Junkie XL on His ‘Studio Time’ Video Series, Working with Zack Snyder on ‘Justice League’, and More

     May 2, 2017

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Junkie XL, also known as Tom Holkenborg, has taken a curious path to composing the scores for some of today’s biggest films. The Dutch DJ, producer, and engineer first broke out as an electronic musician, crafting a massive worldwide hit with 2002’s “A Little Less Conversation.” He eventually started dipping his toe into the film composing world, collaborating with Hans Zimmer on films like The Dark Knight Rises and Inception while also doing his own solo work on movies ranging from DOA: Dead or Alive to 300: Rise of an Empire and Divergent.

Holkenborg is currently writing the scores for two of 2017’s biggest films, Justice League and The Dark Tower, coming off his astounding work on Mad Max: Fury Road and a diverse range of compositions including Black Mass, Deadpool, and co-composing Batman v Superman: Dawn of Justice. In short, Junkie XL is the composer behind some of the biggest blockbusters around, bringing his own signature style to each, but through it all he’s maintained a passion for sharing knowledge and opening the process up to burgeoning artists and fans alike through his YouTube series Studio Time with Junkie XL.

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Image via Junkie XL

Season 2 of Studio Time is currently underway, in which Holkenborg opens his studio up to viewers for free and explains his process. Episodes focus on different aspects like composing for strings, drum computers, and more. He also films short segments where he answers fan questions like what it’s like working with directors and why all films don’t have memorable themes.

With Season 2 now airing, I was able to hop on the phone with Holkenborg to talk about the inspiration behind Studio Time, his focus in Season 2, and his candid interaction with fans. We also discussed his process working with George Miller on Mad Max: Fury Road when Miller initially didn’t want score at all, his working relationship with Zack Snyder on Justice League, why he can’t wait for fans to see The Dark Tower, his thoughts on the current state of the film music industry, and advice he has for those looking to break into the business. It’s a fascinating, wide-ranging chat that I think fans of film music in general will enjoy.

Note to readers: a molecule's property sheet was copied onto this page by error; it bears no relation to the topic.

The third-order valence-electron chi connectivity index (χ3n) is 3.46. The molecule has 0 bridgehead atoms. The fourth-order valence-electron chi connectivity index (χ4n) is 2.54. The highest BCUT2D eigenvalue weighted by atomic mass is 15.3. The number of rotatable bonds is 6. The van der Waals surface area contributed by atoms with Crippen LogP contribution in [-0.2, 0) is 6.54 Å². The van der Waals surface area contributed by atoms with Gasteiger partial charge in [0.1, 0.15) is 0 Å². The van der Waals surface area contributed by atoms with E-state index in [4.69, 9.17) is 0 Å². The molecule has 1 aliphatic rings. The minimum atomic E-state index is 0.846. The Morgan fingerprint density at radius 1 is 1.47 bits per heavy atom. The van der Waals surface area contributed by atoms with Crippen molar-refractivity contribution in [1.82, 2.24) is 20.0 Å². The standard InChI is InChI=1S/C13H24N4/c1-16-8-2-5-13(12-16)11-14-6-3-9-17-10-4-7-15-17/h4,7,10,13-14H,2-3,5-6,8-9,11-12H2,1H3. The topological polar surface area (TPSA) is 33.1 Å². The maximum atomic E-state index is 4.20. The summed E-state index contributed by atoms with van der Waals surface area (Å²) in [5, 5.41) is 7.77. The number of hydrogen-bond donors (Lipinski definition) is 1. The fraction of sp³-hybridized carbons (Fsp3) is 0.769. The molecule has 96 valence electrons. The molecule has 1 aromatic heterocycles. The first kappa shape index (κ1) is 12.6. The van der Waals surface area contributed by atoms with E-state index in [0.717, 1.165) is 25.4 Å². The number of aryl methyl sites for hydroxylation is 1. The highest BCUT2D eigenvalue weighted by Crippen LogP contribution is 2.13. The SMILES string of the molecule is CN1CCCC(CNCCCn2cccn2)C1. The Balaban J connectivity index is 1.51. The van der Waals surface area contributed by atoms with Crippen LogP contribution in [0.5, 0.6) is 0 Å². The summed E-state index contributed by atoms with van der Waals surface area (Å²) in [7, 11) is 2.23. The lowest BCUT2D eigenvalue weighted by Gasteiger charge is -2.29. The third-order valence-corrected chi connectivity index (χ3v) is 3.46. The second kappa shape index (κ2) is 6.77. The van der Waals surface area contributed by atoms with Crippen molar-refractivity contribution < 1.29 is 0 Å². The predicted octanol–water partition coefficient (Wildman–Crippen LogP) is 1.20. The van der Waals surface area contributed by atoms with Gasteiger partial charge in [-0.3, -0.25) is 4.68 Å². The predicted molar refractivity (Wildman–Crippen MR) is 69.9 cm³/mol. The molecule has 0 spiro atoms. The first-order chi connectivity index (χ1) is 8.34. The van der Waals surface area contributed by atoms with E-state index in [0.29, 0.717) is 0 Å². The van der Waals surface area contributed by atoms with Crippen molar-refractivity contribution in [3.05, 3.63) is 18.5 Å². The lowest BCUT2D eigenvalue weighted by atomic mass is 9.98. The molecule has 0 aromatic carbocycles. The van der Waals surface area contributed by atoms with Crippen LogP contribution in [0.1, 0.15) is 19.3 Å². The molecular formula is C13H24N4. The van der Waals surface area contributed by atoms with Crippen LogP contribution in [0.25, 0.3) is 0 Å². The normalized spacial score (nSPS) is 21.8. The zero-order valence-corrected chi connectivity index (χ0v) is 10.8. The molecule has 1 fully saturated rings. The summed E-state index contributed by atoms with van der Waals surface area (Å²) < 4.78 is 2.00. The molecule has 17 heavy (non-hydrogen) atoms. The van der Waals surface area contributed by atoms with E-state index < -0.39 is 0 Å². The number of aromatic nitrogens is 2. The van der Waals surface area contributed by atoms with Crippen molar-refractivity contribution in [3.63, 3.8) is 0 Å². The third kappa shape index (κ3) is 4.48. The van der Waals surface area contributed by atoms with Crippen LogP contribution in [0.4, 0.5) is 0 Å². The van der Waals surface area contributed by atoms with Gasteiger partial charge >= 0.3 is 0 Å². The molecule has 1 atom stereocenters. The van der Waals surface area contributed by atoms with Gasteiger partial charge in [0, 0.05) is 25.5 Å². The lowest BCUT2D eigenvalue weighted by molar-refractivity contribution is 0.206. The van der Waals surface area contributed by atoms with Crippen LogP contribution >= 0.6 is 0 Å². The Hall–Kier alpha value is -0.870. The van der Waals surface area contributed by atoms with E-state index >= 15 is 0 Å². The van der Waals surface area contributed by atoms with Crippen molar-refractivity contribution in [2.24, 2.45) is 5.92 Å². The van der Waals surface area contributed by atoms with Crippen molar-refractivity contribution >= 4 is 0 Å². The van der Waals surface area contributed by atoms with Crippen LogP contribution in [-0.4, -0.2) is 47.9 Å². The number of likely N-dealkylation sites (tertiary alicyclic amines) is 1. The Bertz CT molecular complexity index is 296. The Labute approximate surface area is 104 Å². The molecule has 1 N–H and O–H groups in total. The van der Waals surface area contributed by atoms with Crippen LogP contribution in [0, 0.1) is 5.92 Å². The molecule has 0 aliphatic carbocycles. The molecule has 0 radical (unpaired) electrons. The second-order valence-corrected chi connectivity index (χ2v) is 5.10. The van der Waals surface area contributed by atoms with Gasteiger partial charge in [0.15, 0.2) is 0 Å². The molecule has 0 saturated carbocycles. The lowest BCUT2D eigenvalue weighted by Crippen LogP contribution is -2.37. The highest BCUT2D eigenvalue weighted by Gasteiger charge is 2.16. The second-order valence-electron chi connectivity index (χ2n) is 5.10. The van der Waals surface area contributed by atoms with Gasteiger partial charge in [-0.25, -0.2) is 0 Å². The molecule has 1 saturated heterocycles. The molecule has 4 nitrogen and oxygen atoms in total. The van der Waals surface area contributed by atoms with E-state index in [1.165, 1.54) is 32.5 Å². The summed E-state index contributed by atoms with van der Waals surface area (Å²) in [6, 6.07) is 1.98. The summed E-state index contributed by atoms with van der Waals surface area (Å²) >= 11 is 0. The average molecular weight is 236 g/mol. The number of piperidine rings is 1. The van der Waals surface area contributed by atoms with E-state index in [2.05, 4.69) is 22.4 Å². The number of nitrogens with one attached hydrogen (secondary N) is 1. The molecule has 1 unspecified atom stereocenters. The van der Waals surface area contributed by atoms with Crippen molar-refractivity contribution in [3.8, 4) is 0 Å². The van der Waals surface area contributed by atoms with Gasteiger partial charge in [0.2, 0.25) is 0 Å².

Check it out below, and click here to watch Studio Time with Junkie XL on YouTube.

So how did the idea for this Studio Time series first come about? 

JUNKIE XL: It had a little bit to do with my upbringing. The fact that I grew up in Holland and some other things that I’ve done. So for starters I grew up in Holland where education is practically free and my mom was a teacher, she taught young kids music theory and she also taught the flute. What she did is she had students that would pay her, it wasn’t much at the time but it was half an hour or an hourly rate, and then she had a couple of students in the beginning that had no money or came from low-income families and she would support that by giving those kids lessons for free. That became more frequent over the years and that really became a thing, so for me that was very normal in my upbringing and my surroundings. Now cut to 2003 when I just moved to L.A. and I was approached by the biggest music university in Holland called ArtEZ to start a student program for film scoring and for video games, electronic music in the broadest scenes of the word. So we started compiling a four-year study there and it became a very successful study—the year I left was 2014, 2015, so I did that for almost 12 years, 10 years. We started with nothing but when I left we had like 100 students a year and people came from China, Scandinavia, Germany, they came from everywhere. So it was very satisfying to see that.

So let’s now cut to 2016 when the first season of Studio Time came out. After leaving that university I was like, “I wanna do something,” and I didn’t know quite what. At a certain time the idea came to me to do really proper tutorials for film students and people who are interested in general in how I work, and therefore teaching a little bit about how this industry works, how it works in general to work with the industry, with a director, with film studios. The idea was, based on my experience in Holland, to do it for free and to get a lot of content out there. So this season we’re talking about 12-14 hours of content, which is huge if you can make stuff available like that for free. The first season was a lower budget and we didn’t quite know what we were doing and we got a lot of feedback from fans and I did a couple of Facebook Lives so people could ask me questions, and we compiled all that info and we put it to use by really figuring out what we could do better for Studio Time 2. Already now we’re in Episode 4 coming up, we already get like a lot of questions and requests. So this is a great way to do something online which is for free, which is educational in nature, it’s a real labor of love, and with people that watch it giving feedback so we’re constantly able to shape this into something better.